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November 16, 1982


The opinion of the court was delivered by: POLLAK

 LOUIS H. POLLAK, District Judge.

 Disposition of this motion for prejudgment interest will hopefully mark the final chapter in the long and unhappy relationship between Charles Peterson, a Nebraska farmer, and Crown Financial Corporation ("Crown"), a Pennsylvania corporation engaged in the business of financing installment sales. The relationship, chronicled more fully in prior opinions of this court and the Court of Appeals, *fn1" began in December of 1969, when the parties entered into the first of what would become a series of five loan agreements. For each of these agreements, Peterson executed a promissory note, with interest on each note calculated at 2 1/2 percent above the prime rate.

 A flurry of complicated transactions surrounded the issuance of the fourth and fifth such notes in late December of 1972. When the papers settled, Peterson had paid $499,658.85 of interest due on the fourth note, and the note was returned to him marked "cancelled." Peterson apparently understood that the $368,875.62 in interest remaining due on that fourth note had been forgiven. He learned that Crown assumed otherwise in December of 1975, when notified by Crown that he was in default in that amount. Crown refused to release Peterson's shares of stock that it held as collateral until Peterson paid the disputed sum in full. Peterson paid the money on December 29, 1975, but did so "under duress, involuntarily, and under protest." This lawsuit, seeking a return of the money, followed. 476 F. Supp. 1155, 1156-57; 661 F.2d 287, 288-89.

 In an opinion and order dated July 20, 1979, I determined that, as a matter of law, the intentional cancellation of the fourth note forgave the interest that remained outstanding. *fn2" Accordingly, summary judgment for the plaintiff was granted. 476 F. Supp. at 1161. In a later ruling, I determined that Peterson was entitled to prejudgment interest from the date the disputed payment was made until the date summary judgment was granted. I also ruled that, despite plaintiff's cogent arguments that prejudgment interest should be awarded at money-market rates, as a federal judge sitting in diversity, I was constrained by Pennsylvania common and statutory law to limit the rate of prejudgment interest to six percent. 498 F. Supp. at 1179-80.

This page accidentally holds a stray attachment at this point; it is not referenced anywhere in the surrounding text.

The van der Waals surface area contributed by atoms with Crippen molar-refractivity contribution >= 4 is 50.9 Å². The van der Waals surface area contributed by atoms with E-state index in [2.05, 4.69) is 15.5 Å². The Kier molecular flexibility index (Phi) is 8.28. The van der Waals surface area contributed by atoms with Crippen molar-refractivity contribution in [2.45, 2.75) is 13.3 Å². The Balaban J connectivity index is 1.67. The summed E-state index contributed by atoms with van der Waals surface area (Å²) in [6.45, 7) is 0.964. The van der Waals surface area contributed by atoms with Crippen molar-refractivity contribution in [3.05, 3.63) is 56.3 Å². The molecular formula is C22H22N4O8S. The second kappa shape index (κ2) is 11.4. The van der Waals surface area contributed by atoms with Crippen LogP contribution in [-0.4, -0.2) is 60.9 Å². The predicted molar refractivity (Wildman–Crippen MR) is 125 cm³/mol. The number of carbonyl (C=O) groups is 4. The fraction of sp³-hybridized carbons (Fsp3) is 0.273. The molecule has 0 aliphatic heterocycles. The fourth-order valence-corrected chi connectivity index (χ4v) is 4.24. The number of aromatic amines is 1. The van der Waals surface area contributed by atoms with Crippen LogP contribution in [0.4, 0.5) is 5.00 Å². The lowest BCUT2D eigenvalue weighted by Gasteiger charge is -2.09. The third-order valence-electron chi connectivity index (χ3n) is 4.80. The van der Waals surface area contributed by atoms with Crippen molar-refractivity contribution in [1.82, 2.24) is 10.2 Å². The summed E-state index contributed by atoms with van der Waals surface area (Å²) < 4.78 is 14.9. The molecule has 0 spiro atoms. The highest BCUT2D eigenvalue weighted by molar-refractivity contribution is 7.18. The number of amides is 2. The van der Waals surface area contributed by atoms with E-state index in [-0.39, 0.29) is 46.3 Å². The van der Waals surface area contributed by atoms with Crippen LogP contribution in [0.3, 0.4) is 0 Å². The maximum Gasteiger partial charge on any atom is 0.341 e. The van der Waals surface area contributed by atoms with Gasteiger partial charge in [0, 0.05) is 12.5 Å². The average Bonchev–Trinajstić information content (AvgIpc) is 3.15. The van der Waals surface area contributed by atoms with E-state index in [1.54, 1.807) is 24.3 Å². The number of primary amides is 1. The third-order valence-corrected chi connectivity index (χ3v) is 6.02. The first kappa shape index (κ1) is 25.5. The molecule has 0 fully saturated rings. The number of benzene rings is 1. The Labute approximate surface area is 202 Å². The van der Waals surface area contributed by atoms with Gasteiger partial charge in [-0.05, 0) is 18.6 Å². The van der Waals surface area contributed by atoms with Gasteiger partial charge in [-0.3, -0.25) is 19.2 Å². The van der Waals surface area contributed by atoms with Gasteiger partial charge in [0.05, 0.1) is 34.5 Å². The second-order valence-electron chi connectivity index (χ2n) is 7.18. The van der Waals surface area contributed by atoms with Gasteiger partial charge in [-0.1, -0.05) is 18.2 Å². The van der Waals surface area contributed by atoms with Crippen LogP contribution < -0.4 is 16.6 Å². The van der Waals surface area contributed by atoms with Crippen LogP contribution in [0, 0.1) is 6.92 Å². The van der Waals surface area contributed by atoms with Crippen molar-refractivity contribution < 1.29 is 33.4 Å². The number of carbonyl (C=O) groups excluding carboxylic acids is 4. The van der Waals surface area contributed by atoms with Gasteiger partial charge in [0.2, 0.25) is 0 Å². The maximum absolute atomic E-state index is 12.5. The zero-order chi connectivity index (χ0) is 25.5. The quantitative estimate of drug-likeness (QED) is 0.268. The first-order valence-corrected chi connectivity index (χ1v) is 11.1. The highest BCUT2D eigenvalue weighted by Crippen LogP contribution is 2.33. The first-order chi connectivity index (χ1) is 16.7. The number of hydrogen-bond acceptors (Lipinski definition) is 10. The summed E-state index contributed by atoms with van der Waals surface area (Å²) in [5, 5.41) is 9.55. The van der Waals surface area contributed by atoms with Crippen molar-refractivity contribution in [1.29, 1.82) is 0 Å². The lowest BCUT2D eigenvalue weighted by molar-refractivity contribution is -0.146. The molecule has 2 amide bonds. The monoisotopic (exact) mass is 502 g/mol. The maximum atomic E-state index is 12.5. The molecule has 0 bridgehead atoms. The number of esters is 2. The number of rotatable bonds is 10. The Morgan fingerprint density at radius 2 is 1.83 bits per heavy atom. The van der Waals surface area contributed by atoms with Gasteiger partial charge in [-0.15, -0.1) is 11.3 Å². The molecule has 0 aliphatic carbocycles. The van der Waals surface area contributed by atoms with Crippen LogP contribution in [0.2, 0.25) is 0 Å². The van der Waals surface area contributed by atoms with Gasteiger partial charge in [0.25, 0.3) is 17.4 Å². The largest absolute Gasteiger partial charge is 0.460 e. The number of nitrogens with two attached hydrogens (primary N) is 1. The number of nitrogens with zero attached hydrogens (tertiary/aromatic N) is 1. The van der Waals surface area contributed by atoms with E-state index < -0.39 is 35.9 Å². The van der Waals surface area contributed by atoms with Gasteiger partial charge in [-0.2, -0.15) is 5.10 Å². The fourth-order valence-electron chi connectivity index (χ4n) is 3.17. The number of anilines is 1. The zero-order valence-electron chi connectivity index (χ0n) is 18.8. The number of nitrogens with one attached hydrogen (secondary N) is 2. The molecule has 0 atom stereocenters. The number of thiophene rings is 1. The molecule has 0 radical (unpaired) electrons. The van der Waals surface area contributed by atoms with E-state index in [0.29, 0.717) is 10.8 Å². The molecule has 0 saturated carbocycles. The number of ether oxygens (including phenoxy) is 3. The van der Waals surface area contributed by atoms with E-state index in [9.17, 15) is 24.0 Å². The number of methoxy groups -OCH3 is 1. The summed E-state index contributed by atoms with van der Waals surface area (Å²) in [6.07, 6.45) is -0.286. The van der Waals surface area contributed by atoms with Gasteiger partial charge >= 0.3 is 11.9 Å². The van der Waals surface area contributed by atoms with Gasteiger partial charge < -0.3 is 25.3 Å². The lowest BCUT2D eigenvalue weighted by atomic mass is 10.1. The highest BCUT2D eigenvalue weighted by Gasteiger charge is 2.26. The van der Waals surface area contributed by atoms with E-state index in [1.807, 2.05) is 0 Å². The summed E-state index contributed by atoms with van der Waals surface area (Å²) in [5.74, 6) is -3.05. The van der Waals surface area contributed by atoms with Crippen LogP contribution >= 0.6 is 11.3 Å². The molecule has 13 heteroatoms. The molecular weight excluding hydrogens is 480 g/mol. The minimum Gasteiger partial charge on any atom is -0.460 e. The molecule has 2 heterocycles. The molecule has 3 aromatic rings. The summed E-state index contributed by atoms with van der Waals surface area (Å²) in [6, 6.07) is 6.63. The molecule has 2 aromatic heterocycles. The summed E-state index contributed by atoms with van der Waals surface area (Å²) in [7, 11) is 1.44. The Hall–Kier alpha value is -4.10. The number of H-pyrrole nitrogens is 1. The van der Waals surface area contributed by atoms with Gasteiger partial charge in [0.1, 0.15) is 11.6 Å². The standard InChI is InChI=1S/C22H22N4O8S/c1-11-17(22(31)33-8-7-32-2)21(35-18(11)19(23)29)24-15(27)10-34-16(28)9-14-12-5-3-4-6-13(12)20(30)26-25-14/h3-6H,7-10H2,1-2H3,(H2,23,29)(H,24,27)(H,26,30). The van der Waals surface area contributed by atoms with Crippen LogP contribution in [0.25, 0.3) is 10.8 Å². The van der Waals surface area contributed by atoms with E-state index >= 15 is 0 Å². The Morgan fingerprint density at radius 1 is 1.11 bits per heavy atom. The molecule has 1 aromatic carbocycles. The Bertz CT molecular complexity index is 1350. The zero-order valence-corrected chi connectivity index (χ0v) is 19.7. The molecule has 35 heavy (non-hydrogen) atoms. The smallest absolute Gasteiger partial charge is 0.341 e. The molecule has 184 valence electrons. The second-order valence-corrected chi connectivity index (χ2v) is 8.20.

Both parties appealed aspects of my rulings. The Court of Appeals for the Third Circuit affirmed the determination that the $368,875.62 was forgiven by Crown's cancellation of Peterson's note, and that the money was therefore wrongfully held by Crown. The Court disagreed, however, with my view that I could not authorize prejudgment interest at a rate in excess of six percent. Speaking through Judge Adams, the Court of Appeals characterized the case as sounding in restitution rather than contract, and held that under Pennsylvania precedents, "the district court has discretion to award damages in the nature of prejudgment interest in an amount greater than six percent." 661 F.2d at 290. It remanded the case "for reconsideration of the prejudgment interest award." Id.

 To carry out the mandate of the Court of Appeals, three issues need to be resolved. First, what is the equitable rate of prejudgment interest? Second, what is the date of judgment, signifying the end of prejudgment interest and the beginning of postjudgment interest, limited by law to six percent? Finally, should the prejudgment interest award be computed simply or on a compound basis? *fn3"


 The question of an equitable rate of interest was the subject of a discussion in one of my earlier opinions which bears repeating here:

There is considerable logic in plaintiff's contention that 2 1/2 points above prime would be a singularly equitable measure of prejudgment interest in this case.

 498 F. Supp. at 1179.

 I refrained from awarding interest in that amount solely because of my view that plaintiff's contention "appears to be without support in the Pennsylvania cases." Id. Now that the Court of Appeals has ruled that Pennsylvania law does give me discretion to set prejudgment interest at an equitable rate, I see no reason to depart from my original calculation of the fair rate of interest.

 Defendant has urged this court to receive testimony concerning the entire loan transaction between Peterson and Crown before setting the rate of prejudgment interest, on the theory that "any exercise of discretion must be bottomed on an understanding of the total relationship between the parties here." Defendant's Brief at 17; Defendant's Reply Brief at 7. Crown contends that, by looking at the transactions as a whole, I would learn that Peterson's financial irresponsibility caused Crown to realize an unreasonably ...

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